A recent media story puts a racist slant on the ongoing saga of Johnson & Johnson’s sale of its now-infamous Baby Powder and the strong possibility that the company has known of its potential carcinogenicity for two generations. The company, once the face of “America’s Most Trusted Brand,” now stands accused of aggressively marketing the product to African-American women after white women started backing away from it.

According to litigation attorney Jim Onder, counsel for a now-deceased black woman whose family was awarded $72 million, there are internal documents to prove that Johnson & Johnson has long been aware of the connection between talcum powder and ovarian cancer. Speaking to the Atlanta Black Star, Onder said, “The evidence is real clear that Johnson & Johnson has known about the dangers associated with talcum powder for over 30 years…instead of giving a warning, what they did was target the groups most at risk for developing ovarian cancer” – in this case, black women.

Onder is not the only one to come to this realization. Omise’eke Natasha Tinsley, a professor of African Studies at the University of Texas and contributing writer to Time magazine, points out that “Corporations have long taken advantage of the beauty rituals that African American women love.”  In a recent article, she writes, “Like pressing our hair and lotioning our legs, douching and deodorizing vaginas is something black women teach our daughters and sister-friends teach our friends.” According to research cited by Tinsley, black women employ talcum powder for such purposes twice as much as their white counterparts.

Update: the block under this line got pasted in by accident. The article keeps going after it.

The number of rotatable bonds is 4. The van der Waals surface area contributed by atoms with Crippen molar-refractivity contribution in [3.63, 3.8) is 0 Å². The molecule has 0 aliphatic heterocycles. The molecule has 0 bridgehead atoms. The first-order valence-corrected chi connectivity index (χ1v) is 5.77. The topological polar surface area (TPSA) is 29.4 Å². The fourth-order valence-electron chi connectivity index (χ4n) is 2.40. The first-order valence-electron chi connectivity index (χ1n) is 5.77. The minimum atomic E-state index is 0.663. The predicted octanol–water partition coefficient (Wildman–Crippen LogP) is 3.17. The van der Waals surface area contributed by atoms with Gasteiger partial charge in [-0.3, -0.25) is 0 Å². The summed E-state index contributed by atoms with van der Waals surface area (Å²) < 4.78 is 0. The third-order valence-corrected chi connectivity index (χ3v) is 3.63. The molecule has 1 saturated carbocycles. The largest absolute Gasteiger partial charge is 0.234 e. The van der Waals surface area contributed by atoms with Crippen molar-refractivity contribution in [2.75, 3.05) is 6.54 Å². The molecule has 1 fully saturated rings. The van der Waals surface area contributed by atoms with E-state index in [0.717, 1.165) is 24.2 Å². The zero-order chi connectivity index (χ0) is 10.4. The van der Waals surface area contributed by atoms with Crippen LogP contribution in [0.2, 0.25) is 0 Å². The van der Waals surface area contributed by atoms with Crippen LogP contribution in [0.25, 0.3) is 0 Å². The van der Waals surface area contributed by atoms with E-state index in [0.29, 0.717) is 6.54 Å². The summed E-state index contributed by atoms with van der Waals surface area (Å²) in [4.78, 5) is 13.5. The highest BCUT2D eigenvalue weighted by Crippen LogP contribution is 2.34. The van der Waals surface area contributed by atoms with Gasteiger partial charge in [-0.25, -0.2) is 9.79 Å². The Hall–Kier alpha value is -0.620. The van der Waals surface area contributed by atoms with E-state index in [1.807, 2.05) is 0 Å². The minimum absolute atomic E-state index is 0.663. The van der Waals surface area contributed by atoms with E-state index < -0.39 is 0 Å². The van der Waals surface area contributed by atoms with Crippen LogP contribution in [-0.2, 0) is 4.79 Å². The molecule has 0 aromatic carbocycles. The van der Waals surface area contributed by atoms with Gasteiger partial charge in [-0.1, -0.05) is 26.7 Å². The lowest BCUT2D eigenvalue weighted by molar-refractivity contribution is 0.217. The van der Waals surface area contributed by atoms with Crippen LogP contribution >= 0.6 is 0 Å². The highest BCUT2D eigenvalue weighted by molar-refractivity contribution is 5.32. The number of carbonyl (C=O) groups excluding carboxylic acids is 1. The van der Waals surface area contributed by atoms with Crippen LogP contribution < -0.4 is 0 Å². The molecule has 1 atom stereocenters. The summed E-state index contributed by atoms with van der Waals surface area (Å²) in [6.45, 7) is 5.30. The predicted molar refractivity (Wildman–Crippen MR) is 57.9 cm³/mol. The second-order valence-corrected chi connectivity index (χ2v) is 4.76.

In another article published in a 2011 issue of Advertising and History Review, historian Michelle Ferranti points out that such practices have their origins in racial stereotypes and racist perceptions going back hundreds of years.  Tinsley herself adds,

Johnson & Johnson and other companies are ready to profit from these myths of the excessive black vagina. They’re willing to capitalize on our internalized misogynoir even if we die in the process. For decades, companies, including Johnson & Johnson, continued marketing to encourage black women to spend money on talcum power, which could cause cancer in our reproductive organs even as they promise to ‘freshen’ them. Because buyers were women, they were the advertisers’ targets; because they were women, they were vulnerable to side effects the companies never exposed.

A recent study from the University of Virginia, published in Cancer Epidemiology, now indicates that women who consistently apply talcum powder to their genitalia run a 40% risk of contracting ovarian cancer. Lead researcher Joellen Schildkraut said she was a skeptic until the recent studies were published.  “As you look across all these studies, I would say, why use it? It’s an avoidable risk for ovarian cancer,” she acknowledged.

Unfortunately, few if any consumers of all ethnic backgrounds have been aware of those risks – and in the case of the African-American community, there is decades of cultural conditioning and expectations passed from one generation to the next. That is something that Johnson & Johnson was all-too-willing to exploit.

Johnson & Johnson is unrepentant, and plans to appeal the most recent ruling. In a statement to the press, J&J spokesperson Carol Goodrich said, “the jury’s decision goes against 30 years of studies by medical experts around the world that continue to support the safety of cosmetic talc.”

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K.J. McElrath is a former history and social studies teacher who has long maintained a keen interest in legal and social issues.